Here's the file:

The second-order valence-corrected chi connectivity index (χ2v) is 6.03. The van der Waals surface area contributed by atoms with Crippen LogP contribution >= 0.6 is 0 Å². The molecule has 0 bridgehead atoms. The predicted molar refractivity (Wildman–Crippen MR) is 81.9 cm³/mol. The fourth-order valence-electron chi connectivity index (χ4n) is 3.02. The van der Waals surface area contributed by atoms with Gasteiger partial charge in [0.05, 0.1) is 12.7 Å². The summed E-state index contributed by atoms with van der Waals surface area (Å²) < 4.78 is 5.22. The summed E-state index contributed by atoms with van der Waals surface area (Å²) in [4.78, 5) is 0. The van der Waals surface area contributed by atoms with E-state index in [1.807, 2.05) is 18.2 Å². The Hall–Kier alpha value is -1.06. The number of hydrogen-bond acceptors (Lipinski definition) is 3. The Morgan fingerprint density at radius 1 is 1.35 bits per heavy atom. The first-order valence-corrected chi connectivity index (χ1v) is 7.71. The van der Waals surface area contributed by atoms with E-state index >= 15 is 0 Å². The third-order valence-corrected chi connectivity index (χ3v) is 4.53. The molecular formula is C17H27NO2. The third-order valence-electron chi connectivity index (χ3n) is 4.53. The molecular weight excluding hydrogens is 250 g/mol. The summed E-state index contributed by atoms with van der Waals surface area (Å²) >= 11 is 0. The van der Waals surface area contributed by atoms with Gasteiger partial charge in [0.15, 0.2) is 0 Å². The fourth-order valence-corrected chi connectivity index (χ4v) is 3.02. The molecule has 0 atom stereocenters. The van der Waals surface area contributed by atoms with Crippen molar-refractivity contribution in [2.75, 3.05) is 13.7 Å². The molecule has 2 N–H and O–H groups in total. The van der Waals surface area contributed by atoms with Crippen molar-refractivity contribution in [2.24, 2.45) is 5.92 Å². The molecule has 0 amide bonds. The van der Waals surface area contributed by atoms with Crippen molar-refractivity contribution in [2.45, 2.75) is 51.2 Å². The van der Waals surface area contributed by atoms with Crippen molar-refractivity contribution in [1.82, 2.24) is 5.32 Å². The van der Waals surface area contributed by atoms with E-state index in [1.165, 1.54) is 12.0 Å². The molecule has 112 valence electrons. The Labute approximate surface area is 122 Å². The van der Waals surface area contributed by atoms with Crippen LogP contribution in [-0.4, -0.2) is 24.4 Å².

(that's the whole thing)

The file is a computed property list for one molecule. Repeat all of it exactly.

The second-order valence-corrected chi connectivity index (χ2v) is 6.03. The van der Waals surface area contributed by atoms with Crippen LogP contribution >= 0.6 is 0 Å². The molecule has 0 bridgehead atoms. The predicted molar refractivity (Wildman–Crippen MR) is 81.9 cm³/mol. The fourth-order valence-electron chi connectivity index (χ4n) is 3.02. The van der Waals surface area contributed by atoms with Gasteiger partial charge in [0.05, 0.1) is 12.7 Å². The summed E-state index contributed by atoms with van der Waals surface area (Å²) < 4.78 is 5.22. The summed E-state index contributed by atoms with van der Waals surface area (Å²) in [4.78, 5) is 0. The van der Waals surface area contributed by atoms with E-state index in [1.807, 2.05) is 18.2 Å². The Hall–Kier alpha value is -1.06. The number of hydrogen-bond acceptors (Lipinski definition) is 3. The Morgan fingerprint density at radius 1 is 1.35 bits per heavy atom. The first-order valence-corrected chi connectivity index (χ1v) is 7.71. The van der Waals surface area contributed by atoms with E-state index >= 15 is 0 Å². The third-order valence-corrected chi connectivity index (χ3v) is 4.53. The molecular formula is C17H27NO2. The third-order valence-electron chi connectivity index (χ3n) is 4.53. The molecular weight excluding hydrogens is 250 g/mol. The summed E-state index contributed by atoms with van der Waals surface area (Å²) >= 11 is 0. The van der Waals surface area contributed by atoms with Gasteiger partial charge in [0.15, 0.2) is 0 Å². The fourth-order valence-corrected chi connectivity index (χ4v) is 3.02. The molecule has 0 atom stereocenters. The van der Waals surface area contributed by atoms with Crippen molar-refractivity contribution in [2.75, 3.05) is 13.7 Å². The molecule has 2 N–H and O–H groups in total. The van der Waals surface area contributed by atoms with Crippen molar-refractivity contribution in [2.24, 2.45) is 5.92 Å². The molecule has 0 amide bonds. The van der Waals surface area contributed by atoms with Crippen molar-refractivity contribution in [2.45, 2.75) is 51.2 Å². The van der Waals surface area contributed by atoms with Crippen molar-refractivity contribution in [1.82, 2.24) is 5.32 Å². The van der Waals surface area contributed by atoms with E-state index in [1.165, 1.54) is 12.0 Å². The molecule has 112 valence electrons. The Labute approximate surface area is 122 Å². The van der Waals surface area contributed by atoms with Crippen LogP contribution in [-0.4, -0.2) is 24.4 Å².